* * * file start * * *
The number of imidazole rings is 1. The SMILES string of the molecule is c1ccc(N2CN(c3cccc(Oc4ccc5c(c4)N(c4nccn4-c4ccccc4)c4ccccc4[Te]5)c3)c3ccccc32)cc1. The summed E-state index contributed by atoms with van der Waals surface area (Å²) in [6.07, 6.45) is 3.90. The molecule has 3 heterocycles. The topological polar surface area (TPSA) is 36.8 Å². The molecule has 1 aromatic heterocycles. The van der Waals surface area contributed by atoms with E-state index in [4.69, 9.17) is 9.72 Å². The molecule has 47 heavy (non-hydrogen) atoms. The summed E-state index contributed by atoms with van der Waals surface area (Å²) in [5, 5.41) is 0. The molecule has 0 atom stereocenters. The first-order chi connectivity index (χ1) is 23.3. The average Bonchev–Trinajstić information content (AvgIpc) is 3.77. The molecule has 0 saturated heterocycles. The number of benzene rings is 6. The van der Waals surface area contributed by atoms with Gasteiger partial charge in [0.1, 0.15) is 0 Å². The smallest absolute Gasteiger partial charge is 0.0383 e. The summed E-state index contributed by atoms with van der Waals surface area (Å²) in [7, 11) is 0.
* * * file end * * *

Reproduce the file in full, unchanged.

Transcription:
The number of imidazole rings is 1. The SMILES string of the molecule is c1ccc(N2CN(c3cccc(Oc4ccc5c(c4)N(c4nccn4-c4ccccc4)c4ccccc4[Te]5)c3)c3ccccc32)cc1. The summed E-state index contributed by atoms with van der Waals surface area (Å²) in [6.07, 6.45) is 3.90. The molecule has 3 heterocycles. The topological polar surface area (TPSA) is 36.8 Å². The molecule has 1 aromatic heterocycles. The van der Waals surface area contributed by atoms with E-state index in [4.69, 9.17) is 9.72 Å². The molecule has 47 heavy (non-hydrogen) atoms. The summed E-state index contributed by atoms with van der Waals surface area (Å²) in [5, 5.41) is 0. The molecule has 0 atom stereocenters. The first-order chi connectivity index (χ1) is 23.3. The average Bonchev–Trinajstić information content (AvgIpc) is 3.77. The molecule has 0 saturated heterocycles. The number of benzene rings is 6. The van der Waals surface area contributed by atoms with Gasteiger partial charge in [0.1, 0.15) is 0 Å². The smallest absolute Gasteiger partial charge is 0.0383 e. The summed E-state index contributed by atoms with van der Waals surface area (Å²) in [7, 11) is 0.